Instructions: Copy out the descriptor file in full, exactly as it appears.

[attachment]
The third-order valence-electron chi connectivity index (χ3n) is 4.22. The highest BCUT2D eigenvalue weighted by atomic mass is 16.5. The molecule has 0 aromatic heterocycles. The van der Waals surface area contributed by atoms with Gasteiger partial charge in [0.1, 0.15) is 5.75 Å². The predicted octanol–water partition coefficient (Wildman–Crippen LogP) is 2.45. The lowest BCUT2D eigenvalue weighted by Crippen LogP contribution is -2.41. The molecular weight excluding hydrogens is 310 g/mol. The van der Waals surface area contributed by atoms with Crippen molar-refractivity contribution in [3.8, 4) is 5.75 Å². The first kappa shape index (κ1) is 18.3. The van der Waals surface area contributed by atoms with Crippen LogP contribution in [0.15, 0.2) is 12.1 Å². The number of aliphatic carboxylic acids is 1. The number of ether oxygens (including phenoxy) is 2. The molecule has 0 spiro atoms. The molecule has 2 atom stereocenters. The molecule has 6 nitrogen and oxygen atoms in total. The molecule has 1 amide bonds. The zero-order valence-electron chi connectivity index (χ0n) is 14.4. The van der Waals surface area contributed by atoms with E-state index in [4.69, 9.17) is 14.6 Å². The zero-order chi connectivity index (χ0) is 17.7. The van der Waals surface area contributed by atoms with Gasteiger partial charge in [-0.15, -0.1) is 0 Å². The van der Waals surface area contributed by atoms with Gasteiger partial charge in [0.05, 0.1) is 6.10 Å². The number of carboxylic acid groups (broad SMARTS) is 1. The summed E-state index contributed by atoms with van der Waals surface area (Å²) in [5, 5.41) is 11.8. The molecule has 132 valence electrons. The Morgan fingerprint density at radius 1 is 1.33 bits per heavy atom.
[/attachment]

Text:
The third-order valence-electron chi connectivity index (χ3n) is 4.22. The highest BCUT2D eigenvalue weighted by atomic mass is 16.5. The molecule has 0 aromatic heterocycles. The van der Waals surface area contributed by atoms with Gasteiger partial charge in [0.1, 0.15) is 5.75 Å². The predicted octanol–water partition coefficient (Wildman–Crippen LogP) is 2.45. The lowest BCUT2D eigenvalue weighted by Crippen LogP contribution is -2.41. The molecular weight excluding hydrogens is 310 g/mol. The van der Waals surface area contributed by atoms with Crippen molar-refractivity contribution in [3.8, 4) is 5.75 Å². The first kappa shape index (κ1) is 18.3. The van der Waals surface area contributed by atoms with Crippen LogP contribution in [0.15, 0.2) is 12.1 Å². The number of aliphatic carboxylic acids is 1. The number of ether oxygens (including phenoxy) is 2. The molecule has 0 spiro atoms. The molecule has 2 atom stereocenters. The molecule has 6 nitrogen and oxygen atoms in total. The molecule has 1 amide bonds. The zero-order valence-electron chi connectivity index (χ0n) is 14.4. The van der Waals surface area contributed by atoms with E-state index in [4.69, 9.17) is 14.6 Å². The zero-order chi connectivity index (χ0) is 17.7. The van der Waals surface area contributed by atoms with Gasteiger partial charge in [-0.15, -0.1) is 0 Å². The van der Waals surface area contributed by atoms with Gasteiger partial charge in [0.05, 0.1) is 6.10 Å². The number of carboxylic acid groups (broad SMARTS) is 1. The summed E-state index contributed by atoms with van der Waals surface area (Å²) in [5, 5.41) is 11.8. The molecule has 132 valence electrons. The Morgan fingerprint density at radius 1 is 1.33 bits per heavy atom.